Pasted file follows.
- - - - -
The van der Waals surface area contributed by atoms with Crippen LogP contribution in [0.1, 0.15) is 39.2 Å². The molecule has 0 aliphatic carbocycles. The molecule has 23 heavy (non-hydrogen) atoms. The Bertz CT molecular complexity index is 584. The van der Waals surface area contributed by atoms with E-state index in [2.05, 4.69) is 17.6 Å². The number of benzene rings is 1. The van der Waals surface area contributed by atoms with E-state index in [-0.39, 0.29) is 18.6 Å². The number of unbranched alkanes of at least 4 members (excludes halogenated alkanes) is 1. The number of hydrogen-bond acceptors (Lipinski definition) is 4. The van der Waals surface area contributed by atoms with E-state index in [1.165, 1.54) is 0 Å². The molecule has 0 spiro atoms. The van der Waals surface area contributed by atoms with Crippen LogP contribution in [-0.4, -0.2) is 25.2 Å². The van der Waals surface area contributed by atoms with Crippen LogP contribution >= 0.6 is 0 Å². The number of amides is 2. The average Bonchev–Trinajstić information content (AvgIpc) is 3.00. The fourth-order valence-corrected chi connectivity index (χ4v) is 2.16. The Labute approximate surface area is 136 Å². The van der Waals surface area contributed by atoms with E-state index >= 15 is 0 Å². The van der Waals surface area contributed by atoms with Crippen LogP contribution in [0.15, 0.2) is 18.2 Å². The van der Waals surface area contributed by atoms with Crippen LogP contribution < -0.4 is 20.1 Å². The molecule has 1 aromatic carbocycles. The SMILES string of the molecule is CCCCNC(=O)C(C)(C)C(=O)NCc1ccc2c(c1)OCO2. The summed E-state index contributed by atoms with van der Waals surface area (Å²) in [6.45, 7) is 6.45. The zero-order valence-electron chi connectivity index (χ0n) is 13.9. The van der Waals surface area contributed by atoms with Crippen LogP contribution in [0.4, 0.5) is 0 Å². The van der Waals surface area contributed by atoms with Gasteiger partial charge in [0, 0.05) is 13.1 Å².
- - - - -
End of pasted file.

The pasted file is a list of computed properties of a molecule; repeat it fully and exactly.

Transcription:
The van der Waals surface area contributed by atoms with Crippen LogP contribution in [0.1, 0.15) is 39.2 Å². The molecule has 0 aliphatic carbocycles. The molecule has 23 heavy (non-hydrogen) atoms. The Bertz CT molecular complexity index is 584. The van der Waals surface area contributed by atoms with E-state index in [2.05, 4.69) is 17.6 Å². The number of benzene rings is 1. The van der Waals surface area contributed by atoms with E-state index in [-0.39, 0.29) is 18.6 Å². The number of unbranched alkanes of at least 4 members (excludes halogenated alkanes) is 1. The number of hydrogen-bond acceptors (Lipinski definition) is 4. The van der Waals surface area contributed by atoms with E-state index in [1.165, 1.54) is 0 Å². The molecule has 0 spiro atoms. The van der Waals surface area contributed by atoms with Crippen LogP contribution in [-0.4, -0.2) is 25.2 Å². The van der Waals surface area contributed by atoms with Crippen LogP contribution >= 0.6 is 0 Å². The number of amides is 2. The average Bonchev–Trinajstić information content (AvgIpc) is 3.00. The fourth-order valence-corrected chi connectivity index (χ4v) is 2.16. The Labute approximate surface area is 136 Å². The van der Waals surface area contributed by atoms with E-state index >= 15 is 0 Å². The van der Waals surface area contributed by atoms with Crippen LogP contribution in [0.15, 0.2) is 18.2 Å². The van der Waals surface area contributed by atoms with Crippen LogP contribution < -0.4 is 20.1 Å². The molecule has 1 aromatic carbocycles. The SMILES string of the molecule is CCCCNC(=O)C(C)(C)C(=O)NCc1ccc2c(c1)OCO2. The summed E-state index contributed by atoms with van der Waals surface area (Å²) in [6.45, 7) is 6.45. The zero-order valence-electron chi connectivity index (χ0n) is 13.9. The van der Waals surface area contributed by atoms with Crippen LogP contribution in [0.4, 0.5) is 0 Å². The van der Waals surface area contributed by atoms with Gasteiger partial charge in [0, 0.05) is 13.1 Å².